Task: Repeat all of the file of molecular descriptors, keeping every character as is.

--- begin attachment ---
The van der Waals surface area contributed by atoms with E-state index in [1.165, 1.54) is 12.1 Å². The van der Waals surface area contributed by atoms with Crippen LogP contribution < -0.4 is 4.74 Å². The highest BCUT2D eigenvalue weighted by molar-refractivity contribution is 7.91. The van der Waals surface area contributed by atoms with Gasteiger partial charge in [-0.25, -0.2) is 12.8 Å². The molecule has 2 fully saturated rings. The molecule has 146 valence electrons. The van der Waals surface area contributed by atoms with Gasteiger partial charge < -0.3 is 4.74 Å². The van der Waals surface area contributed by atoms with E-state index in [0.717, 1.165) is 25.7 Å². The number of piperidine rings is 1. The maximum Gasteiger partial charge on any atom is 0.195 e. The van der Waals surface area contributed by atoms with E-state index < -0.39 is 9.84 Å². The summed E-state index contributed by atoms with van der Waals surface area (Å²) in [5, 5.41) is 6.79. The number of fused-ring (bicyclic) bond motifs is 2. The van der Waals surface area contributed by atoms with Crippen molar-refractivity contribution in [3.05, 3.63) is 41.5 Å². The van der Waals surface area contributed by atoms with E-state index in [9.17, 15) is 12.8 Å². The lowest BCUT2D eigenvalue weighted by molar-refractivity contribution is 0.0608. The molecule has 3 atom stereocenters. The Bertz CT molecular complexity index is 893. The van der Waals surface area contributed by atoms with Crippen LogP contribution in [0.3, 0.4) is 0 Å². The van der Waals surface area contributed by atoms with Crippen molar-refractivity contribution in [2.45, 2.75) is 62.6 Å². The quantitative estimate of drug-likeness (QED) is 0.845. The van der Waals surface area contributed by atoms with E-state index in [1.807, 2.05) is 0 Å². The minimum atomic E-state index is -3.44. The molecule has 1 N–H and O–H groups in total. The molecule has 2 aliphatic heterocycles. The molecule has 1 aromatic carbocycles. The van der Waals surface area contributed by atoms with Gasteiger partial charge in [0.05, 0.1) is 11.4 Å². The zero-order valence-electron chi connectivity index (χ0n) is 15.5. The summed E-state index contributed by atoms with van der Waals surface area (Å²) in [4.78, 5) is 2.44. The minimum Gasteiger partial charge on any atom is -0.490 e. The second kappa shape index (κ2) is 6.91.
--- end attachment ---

The van der Waals surface area contributed by atoms with E-state index in [1.165, 1.54) is 12.1 Å². The van der Waals surface area contributed by atoms with Crippen LogP contribution < -0.4 is 4.74 Å². The highest BCUT2D eigenvalue weighted by molar-refractivity contribution is 7.91. The van der Waals surface area contributed by atoms with Gasteiger partial charge in [-0.25, -0.2) is 12.8 Å². The molecule has 2 fully saturated rings. The molecule has 146 valence electrons. The van der Waals surface area contributed by atoms with Gasteiger partial charge < -0.3 is 4.74 Å². The van der Waals surface area contributed by atoms with E-state index in [0.717, 1.165) is 25.7 Å². The number of piperidine rings is 1. The maximum Gasteiger partial charge on any atom is 0.195 e. The van der Waals surface area contributed by atoms with E-state index < -0.39 is 9.84 Å². The summed E-state index contributed by atoms with van der Waals surface area (Å²) in [5, 5.41) is 6.79. The number of fused-ring (bicyclic) bond motifs is 2. The van der Waals surface area contributed by atoms with Crippen molar-refractivity contribution in [3.05, 3.63) is 41.5 Å². The van der Waals surface area contributed by atoms with E-state index in [9.17, 15) is 12.8 Å². The lowest BCUT2D eigenvalue weighted by molar-refractivity contribution is 0.0608. The molecule has 3 atom stereocenters. The Bertz CT molecular complexity index is 893. The van der Waals surface area contributed by atoms with Crippen LogP contribution in [0.3, 0.4) is 0 Å². The van der Waals surface area contributed by atoms with Crippen molar-refractivity contribution in [2.45, 2.75) is 62.6 Å². The quantitative estimate of drug-likeness (QED) is 0.845. The van der Waals surface area contributed by atoms with E-state index in [1.807, 2.05) is 0 Å². The minimum atomic E-state index is -3.44. The molecule has 1 N–H and O–H groups in total. The molecule has 2 aliphatic heterocycles. The molecule has 1 aromatic carbocycles. The van der Waals surface area contributed by atoms with Gasteiger partial charge in [0.05, 0.1) is 11.4 Å². The zero-order valence-electron chi connectivity index (χ0n) is 15.5. The summed E-state index contributed by atoms with van der Waals surface area (Å²) in [4.78, 5) is 2.44. The minimum Gasteiger partial charge on any atom is -0.490 e. The second kappa shape index (κ2) is 6.91.